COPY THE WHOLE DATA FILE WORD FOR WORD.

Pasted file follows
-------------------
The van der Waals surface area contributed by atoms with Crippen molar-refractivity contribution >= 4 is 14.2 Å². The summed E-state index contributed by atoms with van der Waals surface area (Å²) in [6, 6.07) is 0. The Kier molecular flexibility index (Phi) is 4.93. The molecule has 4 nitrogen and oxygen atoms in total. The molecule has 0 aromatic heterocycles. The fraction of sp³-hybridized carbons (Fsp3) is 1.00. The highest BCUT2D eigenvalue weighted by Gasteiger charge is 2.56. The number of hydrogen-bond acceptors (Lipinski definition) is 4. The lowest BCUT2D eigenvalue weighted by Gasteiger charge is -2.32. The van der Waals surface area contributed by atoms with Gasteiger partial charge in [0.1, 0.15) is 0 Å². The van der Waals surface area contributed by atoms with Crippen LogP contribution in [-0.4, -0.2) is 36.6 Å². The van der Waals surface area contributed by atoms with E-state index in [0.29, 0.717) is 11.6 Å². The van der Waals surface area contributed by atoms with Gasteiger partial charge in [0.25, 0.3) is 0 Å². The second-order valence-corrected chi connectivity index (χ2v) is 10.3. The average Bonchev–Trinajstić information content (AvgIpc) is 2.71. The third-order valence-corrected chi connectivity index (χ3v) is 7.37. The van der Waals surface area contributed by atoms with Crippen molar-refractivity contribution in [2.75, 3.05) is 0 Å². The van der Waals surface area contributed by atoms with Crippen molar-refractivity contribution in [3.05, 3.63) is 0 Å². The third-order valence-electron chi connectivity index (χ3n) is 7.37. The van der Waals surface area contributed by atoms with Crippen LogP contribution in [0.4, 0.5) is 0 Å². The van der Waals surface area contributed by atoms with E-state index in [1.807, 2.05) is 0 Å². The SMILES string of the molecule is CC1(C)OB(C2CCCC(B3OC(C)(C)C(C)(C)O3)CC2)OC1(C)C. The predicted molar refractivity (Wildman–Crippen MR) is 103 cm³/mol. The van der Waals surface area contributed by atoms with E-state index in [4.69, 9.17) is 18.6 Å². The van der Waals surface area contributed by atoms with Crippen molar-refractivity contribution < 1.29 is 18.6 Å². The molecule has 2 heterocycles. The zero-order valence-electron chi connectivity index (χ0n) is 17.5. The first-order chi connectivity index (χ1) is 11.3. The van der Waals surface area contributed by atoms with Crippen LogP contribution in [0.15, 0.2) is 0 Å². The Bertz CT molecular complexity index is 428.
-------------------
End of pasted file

The van der Waals surface area contributed by atoms with Crippen molar-refractivity contribution >= 4 is 14.2 Å². The summed E-state index contributed by atoms with van der Waals surface area (Å²) in [6, 6.07) is 0. The Kier molecular flexibility index (Phi) is 4.93. The molecule has 4 nitrogen and oxygen atoms in total. The molecule has 0 aromatic heterocycles. The fraction of sp³-hybridized carbons (Fsp3) is 1.00. The highest BCUT2D eigenvalue weighted by Gasteiger charge is 2.56. The number of hydrogen-bond acceptors (Lipinski definition) is 4. The lowest BCUT2D eigenvalue weighted by Gasteiger charge is -2.32. The van der Waals surface area contributed by atoms with Gasteiger partial charge in [0.1, 0.15) is 0 Å². The van der Waals surface area contributed by atoms with Crippen LogP contribution in [-0.4, -0.2) is 36.6 Å². The van der Waals surface area contributed by atoms with E-state index in [0.29, 0.717) is 11.6 Å². The van der Waals surface area contributed by atoms with Gasteiger partial charge in [0.25, 0.3) is 0 Å². The second-order valence-corrected chi connectivity index (χ2v) is 10.3. The average Bonchev–Trinajstić information content (AvgIpc) is 2.71. The third-order valence-corrected chi connectivity index (χ3v) is 7.37. The van der Waals surface area contributed by atoms with Crippen molar-refractivity contribution in [2.75, 3.05) is 0 Å². The van der Waals surface area contributed by atoms with Crippen molar-refractivity contribution in [3.05, 3.63) is 0 Å². The third-order valence-electron chi connectivity index (χ3n) is 7.37. The van der Waals surface area contributed by atoms with Crippen LogP contribution in [0.4, 0.5) is 0 Å². The van der Waals surface area contributed by atoms with E-state index in [1.807, 2.05) is 0 Å². The SMILES string of the molecule is CC1(C)OB(C2CCCC(B3OC(C)(C)C(C)(C)O3)CC2)OC1(C)C. The predicted molar refractivity (Wildman–Crippen MR) is 103 cm³/mol. The van der Waals surface area contributed by atoms with E-state index in [4.69, 9.17) is 18.6 Å². The van der Waals surface area contributed by atoms with Crippen molar-refractivity contribution < 1.29 is 18.6 Å². The molecule has 2 heterocycles. The zero-order valence-electron chi connectivity index (χ0n) is 17.5. The first-order chi connectivity index (χ1) is 11.3. The van der Waals surface area contributed by atoms with Crippen LogP contribution in [0.15, 0.2) is 0 Å². The Bertz CT molecular complexity index is 428.